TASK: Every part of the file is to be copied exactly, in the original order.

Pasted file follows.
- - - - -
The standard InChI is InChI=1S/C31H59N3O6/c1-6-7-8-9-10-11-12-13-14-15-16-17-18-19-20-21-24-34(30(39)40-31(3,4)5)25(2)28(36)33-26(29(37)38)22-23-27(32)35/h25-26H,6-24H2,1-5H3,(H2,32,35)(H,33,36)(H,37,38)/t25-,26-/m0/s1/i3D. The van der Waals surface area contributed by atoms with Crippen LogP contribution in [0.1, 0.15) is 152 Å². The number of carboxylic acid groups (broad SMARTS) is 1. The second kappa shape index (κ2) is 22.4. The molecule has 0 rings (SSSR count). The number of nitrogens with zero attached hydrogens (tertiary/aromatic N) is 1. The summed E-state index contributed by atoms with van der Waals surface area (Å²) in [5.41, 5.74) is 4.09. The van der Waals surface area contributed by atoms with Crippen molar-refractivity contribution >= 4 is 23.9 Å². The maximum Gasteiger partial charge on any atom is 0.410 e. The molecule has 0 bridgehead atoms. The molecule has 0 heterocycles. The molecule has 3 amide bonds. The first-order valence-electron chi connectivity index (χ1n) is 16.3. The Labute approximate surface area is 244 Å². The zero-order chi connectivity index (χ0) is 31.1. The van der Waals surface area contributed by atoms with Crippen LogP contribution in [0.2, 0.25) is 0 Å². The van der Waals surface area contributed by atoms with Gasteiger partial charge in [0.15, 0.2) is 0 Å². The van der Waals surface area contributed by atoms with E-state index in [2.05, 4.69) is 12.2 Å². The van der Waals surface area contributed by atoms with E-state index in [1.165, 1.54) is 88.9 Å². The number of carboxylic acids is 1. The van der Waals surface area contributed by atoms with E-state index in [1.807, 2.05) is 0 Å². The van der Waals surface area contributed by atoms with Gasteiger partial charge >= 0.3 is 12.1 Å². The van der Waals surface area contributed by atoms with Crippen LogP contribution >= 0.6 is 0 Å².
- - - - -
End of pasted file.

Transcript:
The standard InChI is InChI=1S/C31H59N3O6/c1-6-7-8-9-10-11-12-13-14-15-16-17-18-19-20-21-24-34(30(39)40-31(3,4)5)25(2)28(36)33-26(29(37)38)22-23-27(32)35/h25-26H,6-24H2,1-5H3,(H2,32,35)(H,33,36)(H,37,38)/t25-,26-/m0/s1/i3D. The van der Waals surface area contributed by atoms with Crippen LogP contribution in [0.1, 0.15) is 152 Å². The number of carboxylic acid groups (broad SMARTS) is 1. The second kappa shape index (κ2) is 22.4. The molecule has 0 rings (SSSR count). The number of nitrogens with zero attached hydrogens (tertiary/aromatic N) is 1. The summed E-state index contributed by atoms with van der Waals surface area (Å²) in [5.41, 5.74) is 4.09. The van der Waals surface area contributed by atoms with Crippen molar-refractivity contribution >= 4 is 23.9 Å². The maximum Gasteiger partial charge on any atom is 0.410 e. The molecule has 0 bridgehead atoms. The molecule has 0 heterocycles. The molecule has 3 amide bonds. The first-order valence-electron chi connectivity index (χ1n) is 16.3. The Labute approximate surface area is 244 Å². The zero-order chi connectivity index (χ0) is 31.1. The van der Waals surface area contributed by atoms with Crippen LogP contribution in [0.2, 0.25) is 0 Å². The van der Waals surface area contributed by atoms with Gasteiger partial charge in [0.15, 0.2) is 0 Å². The van der Waals surface area contributed by atoms with E-state index in [2.05, 4.69) is 12.2 Å². The van der Waals surface area contributed by atoms with E-state index in [1.165, 1.54) is 88.9 Å². The number of carboxylic acids is 1. The van der Waals surface area contributed by atoms with E-state index in [1.807, 2.05) is 0 Å². The van der Waals surface area contributed by atoms with Gasteiger partial charge >= 0.3 is 12.1 Å². The van der Waals surface area contributed by atoms with Crippen LogP contribution >= 0.6 is 0 Å².